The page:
IT TAKES MORE THAN A GARAGE

Photo by melvin Ankrah on Unsplash

The entrepreneurship has its modern myths. In the 70s, two guys named Steve started in the chaos of a garage a venture that eventually changed the game in the IT industry. Such is the genesis of Apple. In the 2000s, a student launched a social website just to make fun of his classmates at Harvard University. Then Facebook is born, and the era of social media. Naturally, all these success stories are true. Even more so, they are so compelling that they may inspire you to follow their lead.

After all, why not me?”, you might say. And then you might quit your job, your studies, or any of your current endeavors to launch your own business. Who knows? It might be the next one to change the world. However these compelling stories, as they have often been told in the media, in films and books, are biased. By focusing exclusively on the personal journey of those businessmen, most of them minimize the bigger picture.

They don’t say much about the collaborations and the social environment that supported these entrepreneurs and their initiatives. In other words, too much has been said about the farmer and too little about the seeds, the ground and the favorable climate that make some farms so productive, and their fruits, a success.

Today, it’s a great time to be an entrepreneur. Even the word itself is becoming more glamorous. Indeed in our modern societies ravaged by inequality and job insecurity, the entrepreneur represents the perfect hero. So it makes sense if more people from any industries and countries nurture the idea to launch together with their family, their friends or their colleagues their own business.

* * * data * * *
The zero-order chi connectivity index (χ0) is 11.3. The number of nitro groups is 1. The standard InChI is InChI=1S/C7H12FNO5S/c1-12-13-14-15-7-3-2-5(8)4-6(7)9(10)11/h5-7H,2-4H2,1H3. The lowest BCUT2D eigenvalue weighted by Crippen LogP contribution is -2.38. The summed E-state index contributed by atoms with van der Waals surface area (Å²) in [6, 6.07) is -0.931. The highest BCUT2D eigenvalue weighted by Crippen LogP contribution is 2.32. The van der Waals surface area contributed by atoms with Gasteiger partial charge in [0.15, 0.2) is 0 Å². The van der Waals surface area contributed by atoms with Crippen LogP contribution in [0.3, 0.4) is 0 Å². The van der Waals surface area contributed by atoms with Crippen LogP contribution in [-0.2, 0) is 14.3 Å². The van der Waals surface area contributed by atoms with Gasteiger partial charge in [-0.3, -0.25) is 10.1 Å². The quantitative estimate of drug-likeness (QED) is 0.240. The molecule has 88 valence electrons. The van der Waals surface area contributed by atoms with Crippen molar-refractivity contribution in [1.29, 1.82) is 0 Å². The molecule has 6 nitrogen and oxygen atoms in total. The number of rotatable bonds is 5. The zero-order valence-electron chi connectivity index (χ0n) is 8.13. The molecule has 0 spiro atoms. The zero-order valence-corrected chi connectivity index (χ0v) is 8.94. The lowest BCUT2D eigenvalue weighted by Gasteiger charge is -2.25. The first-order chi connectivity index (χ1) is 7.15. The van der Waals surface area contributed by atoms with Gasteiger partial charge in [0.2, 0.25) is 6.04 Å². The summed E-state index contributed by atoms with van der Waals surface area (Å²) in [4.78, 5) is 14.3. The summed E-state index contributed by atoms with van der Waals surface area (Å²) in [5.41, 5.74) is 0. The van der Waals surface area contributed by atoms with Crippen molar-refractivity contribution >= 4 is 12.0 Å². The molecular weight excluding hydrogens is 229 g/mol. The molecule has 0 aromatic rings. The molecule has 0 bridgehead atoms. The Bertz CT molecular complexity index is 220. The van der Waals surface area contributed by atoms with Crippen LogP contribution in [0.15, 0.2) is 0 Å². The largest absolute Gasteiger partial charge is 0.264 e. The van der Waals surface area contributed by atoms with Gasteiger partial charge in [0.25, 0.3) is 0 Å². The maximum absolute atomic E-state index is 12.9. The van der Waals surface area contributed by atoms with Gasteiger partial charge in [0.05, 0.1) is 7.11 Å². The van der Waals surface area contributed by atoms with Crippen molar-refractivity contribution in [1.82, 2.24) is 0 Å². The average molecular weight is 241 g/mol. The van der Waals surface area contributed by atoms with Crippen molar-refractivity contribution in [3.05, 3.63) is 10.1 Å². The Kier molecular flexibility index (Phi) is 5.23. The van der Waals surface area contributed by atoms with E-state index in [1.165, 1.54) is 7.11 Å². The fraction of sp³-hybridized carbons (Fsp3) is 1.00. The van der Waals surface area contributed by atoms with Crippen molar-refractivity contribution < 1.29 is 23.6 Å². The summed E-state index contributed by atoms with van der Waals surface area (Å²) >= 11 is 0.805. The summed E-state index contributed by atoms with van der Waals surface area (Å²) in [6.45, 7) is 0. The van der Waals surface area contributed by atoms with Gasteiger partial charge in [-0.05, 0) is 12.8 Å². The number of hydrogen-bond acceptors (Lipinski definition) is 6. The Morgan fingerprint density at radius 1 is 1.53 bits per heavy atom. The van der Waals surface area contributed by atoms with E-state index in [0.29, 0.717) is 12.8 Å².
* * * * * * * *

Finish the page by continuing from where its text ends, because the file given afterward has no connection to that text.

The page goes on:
Even if it’s a long-term goal or a no-term one, the wish is real and well-shared all over the world. “One day, I will start a business”, seems to be the dream of most of us. But as we might discover at the beginning of this journey, motivation is not enough.

The entrepreneurial spirit needs to be nurtured. In fact, entrepreneurship is too important for societies to let it in the hands of simple aspiring individuals. It’s about value creation, wealth, jobs, opportunities and sometimes that means the survival of a community. So many other stakeholders participate in this operation. And when you zoom out of the picture of a successful entrepreneur, you realize that his achievements were actually teamwork.

A recent research in the “Global Entrepreneurship Index” emphasizes this point with interesting facts. It reminds us of the importance for societies to develop the right ecosystems. In other terms, the most important challenge is not only to expect the next superstars, but also and mostly to create super-leagues. And for this purpose, three insights are worth learning from the paper.

First, goodwill or perfect attitudes are not enough to build great companies. The right entrepreneurial attitudes represent only one pillar of the structure. To build sustainable and solid business, the other pillars should not be neglect, namely the entrepreneurial abilities and aspirations of those companies. Second, when we are thinking about entrepreneurship, in addition to the individuals, equal consideration should be given to institutions. Third, entrepreneurship will flourish the most when it is supported by other social factors, such as an appropriate educational system and an active financial sector.

In regard of ecosystems, entrepreneurship is not equally shared in the world. If you are living in North America, you have good reason to be grateful: it’s actually the biggest hot-spot for entrepreneurship. The United States and Canada are ranked as the two top countries for entrepreneurs. But not all areas in the world have achieved as much as these two nations to develop all factors to nurture and deploy entrepreneurial endeavors. Not all places have a Silicon Valley. Europe doesn’t. Not even dynamic China. Nor where they are mostly needed: in the developing countries. Maybe not yet.

However, to create the next Apple, it will perhaps take a new pair of guys called Steve and a new garage. But to flourish, this initiative will surely need a supportive environment. A condition that we might fail to achieve if we put all the responsibilities on the shoulders of our modern heroes.

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